Amsterdam Stories easily merged with my own canon, like a flood born stream joining the river. I’ve mentioned ‘For Esmé – with Love and Squalor,’ but Nescio also reminded me of ‘The Hunger Artist,’ ‘White Nights,’ and the last few pages of The Great Gatsby. Stories like epic landscape paintings. Stories like a quiet chat on a river bank with a confidant. Stories like the foggy joyous hangover after a long night of tobacco-infused, coffee-fueled poetry. Beautiful stories. Love poems to life. Grönloh [Nescio’s real name] did not live the life of an artist, but Nescio has written one of the great apologies for art. We all struggle through the challenges of life; all the good mothers and fathers, all the diligent businessmen, all the fastidious bureaucrats, all the revolutionaries, all the mainstream politicians, all the over-read students, all the exhausted laborers, all of us. We rely on artists to remind us why that struggle is worth it.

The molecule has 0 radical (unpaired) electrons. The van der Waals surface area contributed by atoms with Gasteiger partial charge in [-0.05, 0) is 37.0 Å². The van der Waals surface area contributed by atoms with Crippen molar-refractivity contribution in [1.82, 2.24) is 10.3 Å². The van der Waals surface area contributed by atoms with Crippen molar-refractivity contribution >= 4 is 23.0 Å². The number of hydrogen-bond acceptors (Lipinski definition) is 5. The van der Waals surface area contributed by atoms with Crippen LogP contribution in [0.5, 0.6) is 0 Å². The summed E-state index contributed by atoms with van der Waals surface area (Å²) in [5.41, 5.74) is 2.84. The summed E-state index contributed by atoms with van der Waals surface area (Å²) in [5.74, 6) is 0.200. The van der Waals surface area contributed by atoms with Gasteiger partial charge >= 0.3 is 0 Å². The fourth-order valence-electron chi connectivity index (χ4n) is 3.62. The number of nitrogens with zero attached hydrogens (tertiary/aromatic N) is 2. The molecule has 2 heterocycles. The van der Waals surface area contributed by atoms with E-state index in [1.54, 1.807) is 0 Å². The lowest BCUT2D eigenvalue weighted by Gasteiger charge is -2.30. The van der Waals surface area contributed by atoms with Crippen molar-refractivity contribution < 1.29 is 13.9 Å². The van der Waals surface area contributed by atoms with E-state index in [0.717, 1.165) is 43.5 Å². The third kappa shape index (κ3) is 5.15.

— the last paragraph from a review of Nescio’s Amsterdam Stories in The Millions by Josh Cook. To read the rest of the review go here. This is the first English publication of Nescio’s work, translated by Damion Searls and with an introduction by Joseph O’Neill.